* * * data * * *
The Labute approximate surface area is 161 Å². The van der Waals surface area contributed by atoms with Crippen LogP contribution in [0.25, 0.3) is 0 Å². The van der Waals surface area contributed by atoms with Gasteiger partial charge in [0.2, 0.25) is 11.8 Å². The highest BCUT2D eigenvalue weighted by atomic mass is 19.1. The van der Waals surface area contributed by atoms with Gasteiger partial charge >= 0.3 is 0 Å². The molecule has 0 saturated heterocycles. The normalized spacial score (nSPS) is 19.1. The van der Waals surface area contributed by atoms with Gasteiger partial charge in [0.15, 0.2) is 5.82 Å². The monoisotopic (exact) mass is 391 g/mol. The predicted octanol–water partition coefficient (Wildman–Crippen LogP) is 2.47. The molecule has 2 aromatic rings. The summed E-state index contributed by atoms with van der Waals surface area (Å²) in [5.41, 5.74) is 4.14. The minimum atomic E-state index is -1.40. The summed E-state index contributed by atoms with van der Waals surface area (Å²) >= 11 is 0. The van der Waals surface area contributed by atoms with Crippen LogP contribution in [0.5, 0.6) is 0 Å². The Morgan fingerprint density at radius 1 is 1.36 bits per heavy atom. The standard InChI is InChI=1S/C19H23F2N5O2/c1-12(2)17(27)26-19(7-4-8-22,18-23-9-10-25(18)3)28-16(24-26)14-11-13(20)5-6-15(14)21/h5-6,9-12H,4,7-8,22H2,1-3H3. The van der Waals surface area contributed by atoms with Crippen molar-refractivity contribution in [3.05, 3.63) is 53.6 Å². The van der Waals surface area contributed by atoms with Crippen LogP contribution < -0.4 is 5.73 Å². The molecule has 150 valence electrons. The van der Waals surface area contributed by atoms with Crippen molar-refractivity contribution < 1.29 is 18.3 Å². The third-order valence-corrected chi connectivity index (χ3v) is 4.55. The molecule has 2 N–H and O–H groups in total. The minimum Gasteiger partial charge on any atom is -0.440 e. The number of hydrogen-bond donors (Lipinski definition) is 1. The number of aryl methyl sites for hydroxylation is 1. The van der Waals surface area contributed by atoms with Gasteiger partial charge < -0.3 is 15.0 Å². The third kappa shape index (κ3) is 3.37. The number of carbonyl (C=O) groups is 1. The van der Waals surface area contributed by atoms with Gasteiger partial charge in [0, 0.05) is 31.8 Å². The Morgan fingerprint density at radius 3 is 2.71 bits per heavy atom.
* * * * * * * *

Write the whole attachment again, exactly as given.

The Labute approximate surface area is 161 Å². The van der Waals surface area contributed by atoms with Crippen LogP contribution in [0.25, 0.3) is 0 Å². The van der Waals surface area contributed by atoms with Gasteiger partial charge in [0.2, 0.25) is 11.8 Å². The highest BCUT2D eigenvalue weighted by atomic mass is 19.1. The van der Waals surface area contributed by atoms with Gasteiger partial charge >= 0.3 is 0 Å². The molecule has 0 saturated heterocycles. The normalized spacial score (nSPS) is 19.1. The van der Waals surface area contributed by atoms with Gasteiger partial charge in [0.15, 0.2) is 5.82 Å². The monoisotopic (exact) mass is 391 g/mol. The predicted octanol–water partition coefficient (Wildman–Crippen LogP) is 2.47. The molecule has 2 aromatic rings. The summed E-state index contributed by atoms with van der Waals surface area (Å²) in [5.41, 5.74) is 4.14. The minimum atomic E-state index is -1.40. The summed E-state index contributed by atoms with van der Waals surface area (Å²) >= 11 is 0. The van der Waals surface area contributed by atoms with Crippen LogP contribution in [0.5, 0.6) is 0 Å². The Morgan fingerprint density at radius 1 is 1.36 bits per heavy atom. The standard InChI is InChI=1S/C19H23F2N5O2/c1-12(2)17(27)26-19(7-4-8-22,18-23-9-10-25(18)3)28-16(24-26)14-11-13(20)5-6-15(14)21/h5-6,9-12H,4,7-8,22H2,1-3H3. The van der Waals surface area contributed by atoms with Crippen molar-refractivity contribution in [3.05, 3.63) is 53.6 Å². The van der Waals surface area contributed by atoms with Crippen LogP contribution < -0.4 is 5.73 Å². The molecule has 150 valence electrons. The van der Waals surface area contributed by atoms with Crippen molar-refractivity contribution < 1.29 is 18.3 Å². The third-order valence-corrected chi connectivity index (χ3v) is 4.55. The molecule has 2 N–H and O–H groups in total. The minimum Gasteiger partial charge on any atom is -0.440 e. The number of hydrogen-bond donors (Lipinski definition) is 1. The number of aryl methyl sites for hydroxylation is 1. The van der Waals surface area contributed by atoms with Gasteiger partial charge < -0.3 is 15.0 Å². The third kappa shape index (κ3) is 3.37. The number of carbonyl (C=O) groups is 1. The van der Waals surface area contributed by atoms with Gasteiger partial charge in [0, 0.05) is 31.8 Å². The Morgan fingerprint density at radius 3 is 2.71 bits per heavy atom.